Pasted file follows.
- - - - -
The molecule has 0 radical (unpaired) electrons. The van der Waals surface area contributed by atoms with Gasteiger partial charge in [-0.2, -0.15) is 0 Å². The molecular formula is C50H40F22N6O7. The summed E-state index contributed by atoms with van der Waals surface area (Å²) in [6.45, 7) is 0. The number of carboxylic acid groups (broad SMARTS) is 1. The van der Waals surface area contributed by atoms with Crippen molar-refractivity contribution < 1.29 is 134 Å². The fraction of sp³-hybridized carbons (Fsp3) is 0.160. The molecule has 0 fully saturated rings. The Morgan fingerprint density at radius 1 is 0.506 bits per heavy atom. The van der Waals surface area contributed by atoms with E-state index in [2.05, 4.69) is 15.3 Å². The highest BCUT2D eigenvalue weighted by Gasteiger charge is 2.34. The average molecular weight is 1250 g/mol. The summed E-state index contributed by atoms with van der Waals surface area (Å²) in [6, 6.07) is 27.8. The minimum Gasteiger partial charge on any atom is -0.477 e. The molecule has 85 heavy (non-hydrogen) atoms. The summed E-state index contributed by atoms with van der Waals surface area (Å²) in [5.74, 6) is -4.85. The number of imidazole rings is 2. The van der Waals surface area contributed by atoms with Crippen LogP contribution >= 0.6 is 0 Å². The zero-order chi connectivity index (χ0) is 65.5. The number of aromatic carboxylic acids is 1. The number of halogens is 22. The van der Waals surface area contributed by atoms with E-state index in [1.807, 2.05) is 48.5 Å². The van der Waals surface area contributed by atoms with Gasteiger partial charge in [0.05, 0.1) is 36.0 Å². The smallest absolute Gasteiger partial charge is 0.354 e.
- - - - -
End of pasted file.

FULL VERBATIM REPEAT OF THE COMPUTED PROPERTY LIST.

The molecule has 0 radical (unpaired) electrons. The van der Waals surface area contributed by atoms with Gasteiger partial charge in [-0.2, -0.15) is 0 Å². The molecular formula is C50H40F22N6O7. The summed E-state index contributed by atoms with van der Waals surface area (Å²) in [6.45, 7) is 0. The number of carboxylic acid groups (broad SMARTS) is 1. The van der Waals surface area contributed by atoms with Crippen molar-refractivity contribution < 1.29 is 134 Å². The fraction of sp³-hybridized carbons (Fsp3) is 0.160. The molecule has 0 fully saturated rings. The Morgan fingerprint density at radius 1 is 0.506 bits per heavy atom. The van der Waals surface area contributed by atoms with E-state index in [2.05, 4.69) is 15.3 Å². The highest BCUT2D eigenvalue weighted by Gasteiger charge is 2.34. The average molecular weight is 1250 g/mol. The summed E-state index contributed by atoms with van der Waals surface area (Å²) in [6, 6.07) is 27.8. The minimum Gasteiger partial charge on any atom is -0.477 e. The molecule has 85 heavy (non-hydrogen) atoms. The summed E-state index contributed by atoms with van der Waals surface area (Å²) in [5.74, 6) is -4.85. The number of imidazole rings is 2. The van der Waals surface area contributed by atoms with Crippen LogP contribution >= 0.6 is 0 Å². The zero-order chi connectivity index (χ0) is 65.5. The number of aromatic carboxylic acids is 1. The number of halogens is 22. The van der Waals surface area contributed by atoms with E-state index in [1.807, 2.05) is 48.5 Å². The van der Waals surface area contributed by atoms with Gasteiger partial charge in [0.05, 0.1) is 36.0 Å². The smallest absolute Gasteiger partial charge is 0.354 e.